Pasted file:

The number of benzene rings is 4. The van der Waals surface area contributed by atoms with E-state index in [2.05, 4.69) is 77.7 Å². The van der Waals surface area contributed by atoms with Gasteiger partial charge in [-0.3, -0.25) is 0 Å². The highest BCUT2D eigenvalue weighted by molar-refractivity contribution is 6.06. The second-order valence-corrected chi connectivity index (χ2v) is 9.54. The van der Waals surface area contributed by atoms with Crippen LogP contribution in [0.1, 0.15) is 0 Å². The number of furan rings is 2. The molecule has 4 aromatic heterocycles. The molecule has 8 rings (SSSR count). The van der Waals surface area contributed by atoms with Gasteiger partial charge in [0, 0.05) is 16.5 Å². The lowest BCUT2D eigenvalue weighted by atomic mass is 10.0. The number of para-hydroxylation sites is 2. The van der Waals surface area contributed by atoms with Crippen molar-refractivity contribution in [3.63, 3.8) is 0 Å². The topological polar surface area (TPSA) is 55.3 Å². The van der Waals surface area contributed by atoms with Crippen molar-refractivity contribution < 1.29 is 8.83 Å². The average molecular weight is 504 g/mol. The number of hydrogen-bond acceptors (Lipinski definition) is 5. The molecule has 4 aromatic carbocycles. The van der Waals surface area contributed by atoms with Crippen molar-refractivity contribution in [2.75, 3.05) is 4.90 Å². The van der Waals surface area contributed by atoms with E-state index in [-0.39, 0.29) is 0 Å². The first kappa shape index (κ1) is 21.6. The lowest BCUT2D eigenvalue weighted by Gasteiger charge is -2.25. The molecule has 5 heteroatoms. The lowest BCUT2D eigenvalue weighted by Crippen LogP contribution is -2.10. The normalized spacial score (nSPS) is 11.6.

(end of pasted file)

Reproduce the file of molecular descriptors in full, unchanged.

The number of benzene rings is 4. The van der Waals surface area contributed by atoms with E-state index in [2.05, 4.69) is 77.7 Å². The van der Waals surface area contributed by atoms with Gasteiger partial charge in [-0.3, -0.25) is 0 Å². The highest BCUT2D eigenvalue weighted by molar-refractivity contribution is 6.06. The second-order valence-corrected chi connectivity index (χ2v) is 9.54. The van der Waals surface area contributed by atoms with Crippen LogP contribution in [0.1, 0.15) is 0 Å². The number of furan rings is 2. The molecule has 4 aromatic heterocycles. The molecule has 8 rings (SSSR count). The van der Waals surface area contributed by atoms with Gasteiger partial charge in [0, 0.05) is 16.5 Å². The lowest BCUT2D eigenvalue weighted by atomic mass is 10.0. The number of para-hydroxylation sites is 2. The van der Waals surface area contributed by atoms with Crippen molar-refractivity contribution in [3.63, 3.8) is 0 Å². The topological polar surface area (TPSA) is 55.3 Å². The van der Waals surface area contributed by atoms with Crippen molar-refractivity contribution < 1.29 is 8.83 Å². The average molecular weight is 504 g/mol. The number of hydrogen-bond acceptors (Lipinski definition) is 5. The molecule has 4 aromatic carbocycles. The van der Waals surface area contributed by atoms with Crippen molar-refractivity contribution in [2.75, 3.05) is 4.90 Å². The van der Waals surface area contributed by atoms with E-state index in [-0.39, 0.29) is 0 Å². The first kappa shape index (κ1) is 21.6. The lowest BCUT2D eigenvalue weighted by Gasteiger charge is -2.25. The molecule has 5 heteroatoms. The lowest BCUT2D eigenvalue weighted by Crippen LogP contribution is -2.10. The normalized spacial score (nSPS) is 11.6.